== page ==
Updated: Feb 12
What is a PDO thread? Well easily explained it is a dissolvable suture. If you've ever visited the ER for a cut that needed to be stitched but dissolved on its own, most likely you are familiar with PDO. PDO stands for the material polydioxanone (PDO). There are three main types of threads currently available: polydioxanone (PDO), polylactic acid (PLA) and polycaprolactone (PCA). PDO has been around the longest and is the most common type of thread material used for skin rejuvenation in the US. Not only is it FDA approved but proven to be safe and effective.
PDO is a biodegradable synthetic polymer material that when inserted into the skin is absorbed into the body over 6 months by hydrolysis. Whereas PLA and PCA take much longer to dissolve, about 12-15 months respectively. As the material dissolves the hydrolysis process triggers fibroblasts to produce more collagen. As you may already know, there are many types of collagens in the body. Collagens 1, 2 and 3 are the most abundant. Collagen is the protein that gives your skin its structure and elasticity. Unfortunately, at the age of 30 our collagen production is lost a rate of nearly 10% a year causing the appearance of saggy aging skin.
PDO threads to the rescue! PDO threads can be used nearly anywhere lift or collagen building is desired. In fact, when the PDO dissolves the type of collagen bundle formed is very strong and said to be able to hold over 40lb of weight. There are several basic shapes and sizes available on the market depending on the manufacturer chosen used to create various effects on the skin.
Different companies refer to the structure of the threads with unique descriptive names. For the most part Mono, smooth, and "smuth", are your basic thread without any cuts or etching into the material and are used to smooth areas where there is scarring or stretch marks. Often multiple threads are placed in a targeted area in either a linear pattern or hash patterned depending on the goal of the treatment.
Cog, barbed or "Levo" threads are threads with tiny slices or cuts depending on the manufacturing process designed to grab tissue and lift as they dissolve. Whereas screw or "cyclone" threads have a purposes for plumping an area such as the lips. PDOMAX also has what is called the LEVO LOCK thread like that of the Cog N-Fix meant to help strengthen the lift of the barbed threads like an anchor. This approach is very effective when someone has a heavier tissue to lift.
In a nutshell PDO threads fully dissolve in about 6 months but continue to build collagen and look good for an additional 6 months or longer and may be repeated for increased tissue rejuvenation as needed (Khan, Ahn, Kim, & Park, 2021; Wong, 2017).
PDO threads have been studied for tissue rejuvenation for years and found to be safe with little complications (Cho, Shin, Heo, & Shim, 2021; Kang, Moon, & Kim, 2020; McClean et al., 2020; Suh, Jang, Lee, Lee, & Ryu, 2015). The most severe reaction being anaphylaxis, so if you are questioning any allergy to the material, you should see your allergist first to ensure your safety. Other complications on insertion include pain if not well anesthetized, mild to moderate bruising, thread protrusion or infection. All these compilations can be easily treated by a Practitioner who is well trained in PDO thread insertion.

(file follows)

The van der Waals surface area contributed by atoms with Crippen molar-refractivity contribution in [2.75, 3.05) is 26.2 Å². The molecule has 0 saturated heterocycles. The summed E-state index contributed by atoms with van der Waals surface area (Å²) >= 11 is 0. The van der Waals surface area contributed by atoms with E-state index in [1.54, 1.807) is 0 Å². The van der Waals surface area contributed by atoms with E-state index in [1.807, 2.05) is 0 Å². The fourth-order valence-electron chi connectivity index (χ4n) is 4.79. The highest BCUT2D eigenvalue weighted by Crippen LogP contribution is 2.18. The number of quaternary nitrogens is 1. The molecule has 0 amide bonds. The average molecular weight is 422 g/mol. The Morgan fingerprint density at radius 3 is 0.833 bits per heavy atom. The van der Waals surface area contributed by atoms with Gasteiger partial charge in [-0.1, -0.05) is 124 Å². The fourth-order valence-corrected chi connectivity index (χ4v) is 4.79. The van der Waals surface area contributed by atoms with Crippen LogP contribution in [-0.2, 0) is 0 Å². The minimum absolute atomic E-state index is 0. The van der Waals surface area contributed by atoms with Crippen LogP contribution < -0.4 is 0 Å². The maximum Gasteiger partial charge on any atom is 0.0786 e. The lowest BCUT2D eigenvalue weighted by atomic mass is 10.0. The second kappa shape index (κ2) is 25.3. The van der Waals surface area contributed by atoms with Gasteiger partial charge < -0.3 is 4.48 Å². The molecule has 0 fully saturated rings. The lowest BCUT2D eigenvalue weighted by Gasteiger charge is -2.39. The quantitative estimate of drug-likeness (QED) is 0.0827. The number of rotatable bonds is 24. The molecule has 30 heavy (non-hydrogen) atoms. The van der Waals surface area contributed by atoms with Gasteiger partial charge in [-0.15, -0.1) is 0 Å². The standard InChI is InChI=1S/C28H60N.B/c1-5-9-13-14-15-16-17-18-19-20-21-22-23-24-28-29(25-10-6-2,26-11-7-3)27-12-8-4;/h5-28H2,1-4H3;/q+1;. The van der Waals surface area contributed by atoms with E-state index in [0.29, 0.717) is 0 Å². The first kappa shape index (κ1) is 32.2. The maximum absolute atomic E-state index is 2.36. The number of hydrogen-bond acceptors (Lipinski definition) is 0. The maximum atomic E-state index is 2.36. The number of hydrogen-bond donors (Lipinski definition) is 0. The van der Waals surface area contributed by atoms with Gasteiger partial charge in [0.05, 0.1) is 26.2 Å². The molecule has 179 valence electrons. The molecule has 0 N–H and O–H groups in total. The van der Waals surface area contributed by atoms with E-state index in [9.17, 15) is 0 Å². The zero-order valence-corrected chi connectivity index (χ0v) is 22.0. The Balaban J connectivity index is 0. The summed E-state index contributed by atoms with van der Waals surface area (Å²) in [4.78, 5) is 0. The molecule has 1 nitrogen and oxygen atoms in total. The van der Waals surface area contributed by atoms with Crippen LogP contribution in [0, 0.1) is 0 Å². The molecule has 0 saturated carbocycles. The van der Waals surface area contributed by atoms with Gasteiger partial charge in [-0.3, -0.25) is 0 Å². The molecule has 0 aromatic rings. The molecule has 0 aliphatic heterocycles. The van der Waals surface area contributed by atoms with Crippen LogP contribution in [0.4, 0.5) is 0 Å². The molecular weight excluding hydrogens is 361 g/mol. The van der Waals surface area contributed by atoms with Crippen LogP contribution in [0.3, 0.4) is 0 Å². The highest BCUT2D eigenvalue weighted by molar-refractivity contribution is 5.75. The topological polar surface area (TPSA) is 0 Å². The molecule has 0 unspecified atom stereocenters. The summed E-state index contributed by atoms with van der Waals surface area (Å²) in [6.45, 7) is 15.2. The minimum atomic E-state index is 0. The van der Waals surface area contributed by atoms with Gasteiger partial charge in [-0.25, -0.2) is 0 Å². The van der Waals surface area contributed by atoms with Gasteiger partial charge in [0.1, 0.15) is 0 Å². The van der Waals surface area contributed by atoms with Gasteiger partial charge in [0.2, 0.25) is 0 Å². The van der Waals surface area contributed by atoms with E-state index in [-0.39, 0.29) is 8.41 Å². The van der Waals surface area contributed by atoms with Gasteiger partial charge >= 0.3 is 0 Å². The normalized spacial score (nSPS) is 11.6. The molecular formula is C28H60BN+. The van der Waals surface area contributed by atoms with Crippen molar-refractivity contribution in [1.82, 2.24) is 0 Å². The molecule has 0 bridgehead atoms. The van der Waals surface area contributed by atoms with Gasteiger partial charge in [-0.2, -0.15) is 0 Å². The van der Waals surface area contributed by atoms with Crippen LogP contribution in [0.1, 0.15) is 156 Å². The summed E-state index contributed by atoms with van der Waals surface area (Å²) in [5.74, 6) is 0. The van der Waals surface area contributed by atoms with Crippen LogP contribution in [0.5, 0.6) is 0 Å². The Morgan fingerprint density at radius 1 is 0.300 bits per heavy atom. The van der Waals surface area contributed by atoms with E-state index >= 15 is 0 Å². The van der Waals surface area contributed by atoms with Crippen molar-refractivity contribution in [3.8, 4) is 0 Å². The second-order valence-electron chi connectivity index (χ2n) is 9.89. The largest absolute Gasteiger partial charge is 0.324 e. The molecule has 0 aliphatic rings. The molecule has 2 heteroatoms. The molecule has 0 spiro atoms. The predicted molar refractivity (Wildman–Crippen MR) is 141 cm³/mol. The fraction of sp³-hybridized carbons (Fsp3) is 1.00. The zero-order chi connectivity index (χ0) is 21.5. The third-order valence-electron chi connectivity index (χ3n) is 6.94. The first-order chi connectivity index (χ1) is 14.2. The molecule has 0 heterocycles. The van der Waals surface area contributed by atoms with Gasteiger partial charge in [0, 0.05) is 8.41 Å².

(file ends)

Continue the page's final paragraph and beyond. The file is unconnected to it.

Overall, PDO thread insertion is a well-tolerated in office, quick procedure with very little down time. Finally, depending on your preferred view point of your cup being half full or half empty is equivalent to the pros and cons of dissolvable threads because they are NOT permenant.
Atiyeh, B. S., Chahine, F., & Ghanem, O. A. (2021). Percutaneous thread lift facial rejuvenation: Literature review and evidence-based analysis. Aesthetic Plastic Surgery, 45(4), 1540-1550. doi:10.1007/s00266-020-02095-1
Khan, G., Ahn, K. H., Kim, S. Y., & Park, E. (2021). Combined press cog type and cog PDO threads in comparison with the cog PDO threads in facial rejuvenation. Journal of Cosmetic Dermatology, 20(10), 3294-3298. doi:10.1111/jocd.14092
McClean, M., Boen, M., Alhaddad, M., Hoss, E., Kollipara, R., & Butterwick, K. (2020). Suture lifting: A review of the literature and our experiences. Dermatologic Surgery, 46(8), 1068-1077. doi:10.1097/DSS.0000000000002297
Shin, J. J., Park, T. J., Kim, B. Y., Kim, C. M., Suh, D. H., Lee, S. J., . . . Ryu, H. J. (2019). Comparative effects of various absorbable threads in a rat model. Journal of Cosmetic and Laser Therapy, 21(3), 158-162. doi:10.1080/14764172.2018.1493511
Suh, D., Jang, H., Lee, S., Lee, W., & Ryu, H. (2015). Outcomes of polydioxanone knotless thread lifting for facial rejuvenation. Dermatologic Surgery, 41(6), 720-725. doi:10.1097/DSS.0000000000000368
Thread lifts - everything you need to know about this cosmetic procedure. (2016, Nov 3,). InfotechLead.Com
Wong, V. (2017). Hanging by a thread: Choosing the right thread for the right patient. Journal of Dermatology & Cosmetology, 1(4) doi:10.15406/jdc.2017.01.00021